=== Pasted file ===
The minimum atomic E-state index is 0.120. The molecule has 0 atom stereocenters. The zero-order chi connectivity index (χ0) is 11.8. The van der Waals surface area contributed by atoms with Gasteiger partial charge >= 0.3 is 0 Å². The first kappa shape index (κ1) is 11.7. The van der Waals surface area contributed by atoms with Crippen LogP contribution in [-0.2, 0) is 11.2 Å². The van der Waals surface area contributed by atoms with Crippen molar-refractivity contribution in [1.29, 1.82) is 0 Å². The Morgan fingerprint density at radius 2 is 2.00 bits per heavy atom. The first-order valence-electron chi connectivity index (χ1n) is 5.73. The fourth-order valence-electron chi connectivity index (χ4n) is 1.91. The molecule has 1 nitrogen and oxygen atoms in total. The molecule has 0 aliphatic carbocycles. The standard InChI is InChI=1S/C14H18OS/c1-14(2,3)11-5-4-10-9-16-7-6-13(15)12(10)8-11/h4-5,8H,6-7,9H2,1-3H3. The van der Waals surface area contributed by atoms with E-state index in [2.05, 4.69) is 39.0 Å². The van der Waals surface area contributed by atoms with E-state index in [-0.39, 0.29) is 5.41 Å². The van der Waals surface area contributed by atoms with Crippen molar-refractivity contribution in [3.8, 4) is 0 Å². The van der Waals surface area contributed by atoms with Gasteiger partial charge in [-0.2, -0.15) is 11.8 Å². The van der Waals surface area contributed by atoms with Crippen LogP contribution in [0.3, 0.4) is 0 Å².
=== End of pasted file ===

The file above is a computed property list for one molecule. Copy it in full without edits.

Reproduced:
The minimum atomic E-state index is 0.120. The molecule has 0 atom stereocenters. The zero-order chi connectivity index (χ0) is 11.8. The van der Waals surface area contributed by atoms with Gasteiger partial charge >= 0.3 is 0 Å². The first kappa shape index (κ1) is 11.7. The van der Waals surface area contributed by atoms with Crippen LogP contribution in [-0.2, 0) is 11.2 Å². The van der Waals surface area contributed by atoms with Crippen molar-refractivity contribution in [1.29, 1.82) is 0 Å². The Morgan fingerprint density at radius 2 is 2.00 bits per heavy atom. The first-order valence-electron chi connectivity index (χ1n) is 5.73. The fourth-order valence-electron chi connectivity index (χ4n) is 1.91. The molecule has 1 nitrogen and oxygen atoms in total. The molecule has 0 aliphatic carbocycles. The standard InChI is InChI=1S/C14H18OS/c1-14(2,3)11-5-4-10-9-16-7-6-13(15)12(10)8-11/h4-5,8H,6-7,9H2,1-3H3. The van der Waals surface area contributed by atoms with E-state index in [2.05, 4.69) is 39.0 Å². The van der Waals surface area contributed by atoms with E-state index in [-0.39, 0.29) is 5.41 Å². The van der Waals surface area contributed by atoms with Crippen molar-refractivity contribution in [3.8, 4) is 0 Å². The van der Waals surface area contributed by atoms with Gasteiger partial charge in [-0.2, -0.15) is 11.8 Å². The van der Waals surface area contributed by atoms with Crippen LogP contribution in [0.3, 0.4) is 0 Å².